http://bilbo.economicoutlook.net/blog/?p=45927&utm_source=feedburner&utm_medium=email&utm_campaign=Feed%3A+economicoutlook%2FFYvo+%28billy+blog%29

  9. And if Bill Mitchell’s article isn’t enough to bother you with the callousness of Gladys and Scotty, then this one by John Birmingham about QAnon probably will.
    Remember, a friend of Scotty’s wife is a QAnon believer. You can tell a lot about a person by the company they keep.

    To QAnon believers, Donald Trump is not the world’s most dangerous fucking moron armed with the US nuclear codes and no discernible impulse control. He is a stone cold special operator, working with a crack team of military commanders to defeat The Cabal, a human trafficking ring of super elites and Hollywood celebrities.

    It would be pretty fucking funny, if it wasn’t a good chance to kill us all.

    Drew Linzer
    @DrewLinzer
    We polled belief in the #QAnon conspiracy theory.

    Fully 33% of Republicans say it is mostly true. 23% think some parts are true. Only 13% say it’s not true at all.

    In contrast, 72% of Democrats say the QAnon theory isn’t true.

    Only 14% of Americans have never heard of QAnon.
    September 2nd 2020

    https://aliensideboob.substack.com/p/qanon-the-origins-of-an-alternate

  10. The destruction of a once functioning State.

    “Neo-liberalism”, or whatever you like to call the pretend ideological cover for greed and pillage that is destroying the anglophone States, is at the heart of the disaster that is Tory England’s Covid response.

    In May, Boris Johnson said: “We …… will have a test, track and trace operation that will be world-beating and yes, it will be in place by June 1.”

    Since then, around £10 billion has been spent on England’s track and trace system, which is run by private companies outsourcing giant Serco and call centre company Sitel. The companies were initially contracted to run the system up to August 23.

    Their contracts were extended, potentially up to the value of £528 million and for an undisclosed period.

    On June 18 it was announced that the contact-tracing app which the UK Government had been developing would be entirely scrapped due to functional issues. Its replacement has still not yet been rolled out nationally.

    The coronavirus testing system is run by Deloitte, which handles Lighthouse Labs, has also seen huge issues. In recent weeks people have been sent hundreds of miles and sometimes across oceans to access a test.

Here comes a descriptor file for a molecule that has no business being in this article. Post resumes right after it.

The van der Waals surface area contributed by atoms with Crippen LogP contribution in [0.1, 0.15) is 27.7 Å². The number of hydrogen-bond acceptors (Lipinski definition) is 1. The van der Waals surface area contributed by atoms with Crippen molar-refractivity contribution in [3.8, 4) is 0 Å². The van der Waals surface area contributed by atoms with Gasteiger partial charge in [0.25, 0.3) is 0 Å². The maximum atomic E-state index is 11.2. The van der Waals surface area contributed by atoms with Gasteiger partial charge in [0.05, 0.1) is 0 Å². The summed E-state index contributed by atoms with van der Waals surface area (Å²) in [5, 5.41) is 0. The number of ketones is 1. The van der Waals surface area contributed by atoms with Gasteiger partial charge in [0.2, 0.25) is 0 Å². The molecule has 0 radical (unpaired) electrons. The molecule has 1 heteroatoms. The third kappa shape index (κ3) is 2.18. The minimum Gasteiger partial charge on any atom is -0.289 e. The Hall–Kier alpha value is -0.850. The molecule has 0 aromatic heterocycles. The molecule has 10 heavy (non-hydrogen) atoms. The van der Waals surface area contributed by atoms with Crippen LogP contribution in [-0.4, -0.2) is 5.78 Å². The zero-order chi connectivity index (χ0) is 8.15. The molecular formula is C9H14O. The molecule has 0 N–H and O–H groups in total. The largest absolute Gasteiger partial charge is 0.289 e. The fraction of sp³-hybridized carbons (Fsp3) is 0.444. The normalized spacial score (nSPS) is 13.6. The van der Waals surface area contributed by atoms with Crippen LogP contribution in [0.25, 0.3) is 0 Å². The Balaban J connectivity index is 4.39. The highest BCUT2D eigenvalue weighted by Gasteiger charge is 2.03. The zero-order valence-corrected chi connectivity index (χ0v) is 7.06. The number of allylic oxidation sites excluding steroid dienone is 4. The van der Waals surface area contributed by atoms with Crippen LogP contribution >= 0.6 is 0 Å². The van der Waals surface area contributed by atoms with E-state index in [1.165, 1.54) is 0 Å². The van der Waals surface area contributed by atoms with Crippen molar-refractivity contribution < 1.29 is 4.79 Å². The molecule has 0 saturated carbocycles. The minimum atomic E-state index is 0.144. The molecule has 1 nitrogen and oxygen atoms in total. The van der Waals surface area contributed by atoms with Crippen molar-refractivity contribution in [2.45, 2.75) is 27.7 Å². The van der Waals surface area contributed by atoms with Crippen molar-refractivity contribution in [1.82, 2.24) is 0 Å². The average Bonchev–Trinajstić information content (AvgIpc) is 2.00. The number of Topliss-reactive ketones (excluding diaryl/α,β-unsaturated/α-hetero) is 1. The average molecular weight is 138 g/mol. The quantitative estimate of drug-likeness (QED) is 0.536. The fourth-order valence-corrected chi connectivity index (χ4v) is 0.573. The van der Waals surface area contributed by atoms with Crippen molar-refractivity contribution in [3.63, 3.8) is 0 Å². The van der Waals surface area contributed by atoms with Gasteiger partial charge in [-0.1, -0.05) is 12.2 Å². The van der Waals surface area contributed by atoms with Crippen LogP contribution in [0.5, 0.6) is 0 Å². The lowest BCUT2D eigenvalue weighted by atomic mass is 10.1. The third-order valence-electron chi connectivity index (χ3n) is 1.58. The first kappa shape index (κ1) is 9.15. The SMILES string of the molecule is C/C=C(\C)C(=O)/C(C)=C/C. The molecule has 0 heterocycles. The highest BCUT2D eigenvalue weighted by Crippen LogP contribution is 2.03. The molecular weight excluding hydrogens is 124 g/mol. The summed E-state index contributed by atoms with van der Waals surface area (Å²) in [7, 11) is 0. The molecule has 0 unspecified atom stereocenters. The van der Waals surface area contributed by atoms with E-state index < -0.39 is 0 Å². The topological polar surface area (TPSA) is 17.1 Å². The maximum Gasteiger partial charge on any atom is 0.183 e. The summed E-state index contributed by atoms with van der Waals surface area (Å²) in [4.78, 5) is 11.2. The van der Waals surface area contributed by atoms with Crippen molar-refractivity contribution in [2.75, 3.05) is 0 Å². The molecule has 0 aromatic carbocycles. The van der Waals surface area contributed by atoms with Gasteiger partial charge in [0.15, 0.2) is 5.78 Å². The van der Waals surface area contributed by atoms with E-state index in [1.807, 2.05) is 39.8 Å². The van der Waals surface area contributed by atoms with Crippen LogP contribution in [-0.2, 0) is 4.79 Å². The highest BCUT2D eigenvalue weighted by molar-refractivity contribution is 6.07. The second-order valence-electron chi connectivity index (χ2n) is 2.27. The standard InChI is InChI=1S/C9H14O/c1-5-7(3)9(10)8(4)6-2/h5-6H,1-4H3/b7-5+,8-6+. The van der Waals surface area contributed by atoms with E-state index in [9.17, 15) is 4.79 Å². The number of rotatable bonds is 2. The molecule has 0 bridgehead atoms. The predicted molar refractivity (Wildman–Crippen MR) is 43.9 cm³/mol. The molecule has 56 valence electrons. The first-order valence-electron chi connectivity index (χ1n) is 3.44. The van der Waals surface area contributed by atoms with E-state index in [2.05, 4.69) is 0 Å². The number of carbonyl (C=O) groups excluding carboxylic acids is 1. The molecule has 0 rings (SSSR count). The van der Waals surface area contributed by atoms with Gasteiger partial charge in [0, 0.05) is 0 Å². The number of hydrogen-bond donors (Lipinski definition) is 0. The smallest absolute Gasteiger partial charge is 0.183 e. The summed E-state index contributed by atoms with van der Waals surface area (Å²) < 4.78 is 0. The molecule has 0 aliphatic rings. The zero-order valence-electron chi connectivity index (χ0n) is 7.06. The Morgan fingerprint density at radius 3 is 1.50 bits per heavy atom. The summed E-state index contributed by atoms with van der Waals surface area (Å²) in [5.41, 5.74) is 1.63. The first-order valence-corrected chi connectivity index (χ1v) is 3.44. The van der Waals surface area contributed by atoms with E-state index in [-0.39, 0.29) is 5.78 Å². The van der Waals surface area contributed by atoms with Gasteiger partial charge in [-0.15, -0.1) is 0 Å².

A new Survation poll of 1003 people aged over 18 and living in the UK. The fieldwork was conducted between September 15 and 16, 2020, showed:

    14% wanted the track, tracing and testing system run by the private sector (profiteers), while
    74% wanted it publicly run

    https://www.thenational.scot/news/18737146.coronavirus-74-percent-brits-say-westminster-managing-response-wrongly/

  11. Greensborough Growler @ #506 Monday, September 21st, 2020 – 10:36 pm

    C@tmomma @ #505 Monday, September 21st, 2020 – 10:31 pm

    Rational Leftist @ #503 Monday, September 21st, 2020 – 10:24 pm

    The Act should be changed so there are 13 Justices on the Supreme Court (the current number of lower court circuits – each of which has a Supreme Court Justice assigned to it already, with a couple of Justices getting multiple circuits.) They also should have a fixed term that they’re forced to retire after – just to keep things cycling and prevent the appointment of young hard ideologues who stay on the court for decades.

    The enforced retirement at 70 has certainly helped Australia’s High Court not become sclerotic.

    If there was a 70 yr limit of commenatary on PB, the whole day would be open to WB for real estate development of his cyber space.

    I’d still be here though. 😀

  12. What’s the ‘net satisfied’ line on Newspoll about?

    They take the total satisfied and deduct the unsatisfied and that results in a ‘net satisfied’ figure???

    If 67% are satisfied, 67% are satisfied.


  13. Lars Von Trier says:
    Monday, September 21, 2020 at 8:43 pm

    frednk says:
    Monday, September 21, 2020 at 8:41 pm
    Lars Von Trier
    And which religious group do you belong to?
    __________________________
    Since your curious – I declared as Jedi in the last census.

    Good choice, but you won’t go far in the modern Liberal party.

  14. “ Why stop at 13 justices? They could go to at least 17. They should impose mandatory retirement at 65 or 66 and limit the term of service to 7 or 8 years.”

    In my view the Democrats should go to 15 justices but then entrench an amendment to the Constitution to preclude the number expanding again, so as to avoid a Republican counter stack. Perhaps also entrench the mechanisms for the fair selection of justices going forward.

    If you have an age limitation, then a term of service limitation is probably redundant. And vice versa.

    I agree with Michael Kirby – there should be 10 year, non renewable terms. Appointees should be subject to extensive medical testing to ensure that they are unlikely to go gaga during that 10 years.

    Any associate justice may be eligible for another 10 year term only IF they are appointed as the Chief Justice. Otherwise, it should be 10 years and you are out.